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At what age would you tell a kid off for staring?

(31 Posts)
Jimjamskeepingoffvaxthreads Wed 31-May-06 10:43:41

Yesterday we went out for a walk. DS1 started kicking off a bit, so I had both hands on him, he was trying to pull me over/run away. My helper person had ds2 and ds3 who were waiting to start the walk.

A child of about 11 (maybe 10, maybe 12) was running past ds1, he stopped about 1 or 2 feet away and just stared. Like he was watching TV or something. I stared back, but didn't say anything.He stayed there staring until I managed to get ds1 away. Partly I didn't say anything because I was trying to deal with ds1 so was talking to him, but partly because I don't know at what age children should be expected not to stare. I have noticed that early teens are often the worst offenders.

Also thought of that film and the "teach your children some compassion" line or however it goes when the boy is staring at thr flicky flappy boy.

FioFio Wed 31-May-06 10:45:30

Message deleted

nothercules Wed 31-May-06 10:47:13

My ds is 10 and knows not to stare. I cant remember when he was old enough to understand it was wrong to stare but I guess as soon as they are old enough to understand why it's wrong.

pucca Wed 31-May-06 10:49:37

I HATE this, i think it is very very rude. Especially with older kids, like teens.

I would have said "hello" like Fio said.

Jimjamskeepingoffvaxthreads Wed 31-May-06 10:51:16

oh no the eldery ime just say things like "ooh look Mavis there's another one. and "what's your name? what's the matter cat got your tongue? Children today are so rude they never answer when spoken to"

He was kind of gawping an a mesmerised way which was why I didn't say hello. No sign of a mother or father. I wanted to say "don't stare" but wondered whether that was being a bit maean and I should accept that part of my role is to provide entertainment for the local pre-teens I just have no idea when it's reasonable to expect kids not to stare.

The other problem I have when ds1 is going off on one is that I find it really hard to give my attention to anything else so I usually kind of zone out and don't really notice anyone around me, but we were practically tripping over this kid.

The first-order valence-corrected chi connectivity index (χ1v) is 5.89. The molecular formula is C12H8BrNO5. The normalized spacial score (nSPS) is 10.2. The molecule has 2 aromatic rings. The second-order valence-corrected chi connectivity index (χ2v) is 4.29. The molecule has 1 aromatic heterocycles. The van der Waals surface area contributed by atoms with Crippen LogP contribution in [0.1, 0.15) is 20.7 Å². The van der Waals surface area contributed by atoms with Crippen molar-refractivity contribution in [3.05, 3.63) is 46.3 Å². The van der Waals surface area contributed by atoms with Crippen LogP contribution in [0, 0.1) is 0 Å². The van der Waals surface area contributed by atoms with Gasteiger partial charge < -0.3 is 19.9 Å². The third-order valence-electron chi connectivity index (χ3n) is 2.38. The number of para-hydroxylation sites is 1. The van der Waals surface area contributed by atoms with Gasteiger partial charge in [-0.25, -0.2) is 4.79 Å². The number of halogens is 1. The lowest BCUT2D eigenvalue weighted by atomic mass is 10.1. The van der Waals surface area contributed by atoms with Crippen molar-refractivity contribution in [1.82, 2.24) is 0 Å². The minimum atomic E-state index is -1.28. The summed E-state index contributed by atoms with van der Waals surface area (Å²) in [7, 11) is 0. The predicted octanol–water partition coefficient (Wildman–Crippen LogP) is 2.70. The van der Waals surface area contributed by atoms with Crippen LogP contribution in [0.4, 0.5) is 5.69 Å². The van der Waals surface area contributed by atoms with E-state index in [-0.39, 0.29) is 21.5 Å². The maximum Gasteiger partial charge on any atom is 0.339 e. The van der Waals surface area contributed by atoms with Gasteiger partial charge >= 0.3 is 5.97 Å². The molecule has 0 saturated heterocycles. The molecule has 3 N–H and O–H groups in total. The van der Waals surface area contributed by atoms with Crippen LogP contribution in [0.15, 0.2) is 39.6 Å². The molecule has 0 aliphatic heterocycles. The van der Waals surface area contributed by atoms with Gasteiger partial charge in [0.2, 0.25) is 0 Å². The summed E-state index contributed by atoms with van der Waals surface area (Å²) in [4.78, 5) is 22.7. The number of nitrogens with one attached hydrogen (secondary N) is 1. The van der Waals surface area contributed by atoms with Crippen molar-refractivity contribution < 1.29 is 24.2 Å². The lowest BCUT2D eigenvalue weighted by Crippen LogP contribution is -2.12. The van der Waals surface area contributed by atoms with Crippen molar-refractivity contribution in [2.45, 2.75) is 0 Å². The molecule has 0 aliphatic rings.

peachyClair Wed 31-May-06 10:56:06

I don't tell them not to stare because I'd find that even worse if Sam was kicking off, but I do say 'yes that child ahs a nice blue coat dioesn't he?' or whatever, to make the kids aware of what they're doing. Not DS1 obv, he can't help it.
We had a lovely family next to us camping- Sam took to staring so I explained about his AS. At first I wprried because she came out with the 'oh yes, my sis teaches SN kids I understand' line I get so much, but in fact they were crilliant and the kids got on well- they seemed to know when to pull their lad away from the situation, when Sam was overloaded.

Jimjamskeepingoffvaxthreads Wed 31-May-06 11:03:01

dp you say that to your kids peachclair? I would just distract ds2 (4) then tell him afterwards, out of earshot not to. TBH I don't think he notices very much though as he's so used to going into ds1's school. The boy staring here was a stranger.

onlyjoking9329 Wed 31-May-06 11:04:22

its horrible to be stared at, dunno if its in the same league as the comment thou, we get stared at quite often, but usually by adults, problem we have is that i tell my kids its rude to stare, they are 12 & 9 but of course they still do it and cos they look pretty much NT people think they are rude,once had two young lads staring at one of my girls, DD asked why they were looking at her i told her very loudly that they thought she was sooo beautiful they couldn't stop looking at her! they soon looked away

2shoes Wed 31-May-06 13:39:25

we get stared at all the time. If it is a small child I say hello she won't bite. but a child of that age I would have said something as it's out of order. I don't think they mean to be rotten just not been told by there parents. I had a ding dong with a mother in asda when I made a comment said her kid was to young to know!!!!!!!in my mind they are never too young.

kid Wed 31-May-06 13:51:54

I distract my children from staring at people, regardless of why they are staring at them. (DD was staring at a man yesterday while he ate his chips, he even offered her one!)
I explain to them after that its rude to stare at people.

Securlurking Wed 31-May-06 13:52:17

Could it be that the staring child had SN (without obvious physical manifestations) perhaps he was staring in the same way as some others here describe with their SN children.

(fence sitter I know lol!)

peachyClair Wed 31-May-06 14:22:03

Yes I do say that- but NOT for the benefoit of the parent or child, for the benefit of my kids; it kind of snaps them out of it. Also, I find when Sam is stared at, he seems a lot more uncomfaortable by parents nudging their kids and saying what are yuou staring at? or don't look! (as if he is dirty or infectious), if he has a reason for the staring- eg, his smart new galsses- it doens't upset him so much. he just takes it at face value.

TBH though if Sam stares I just say sorry he's got AS, and DS2 and DS3 don't stare coz not a lot matches up to what they witness at home anyway!!

Chocol8 Wed 31-May-06 18:05:03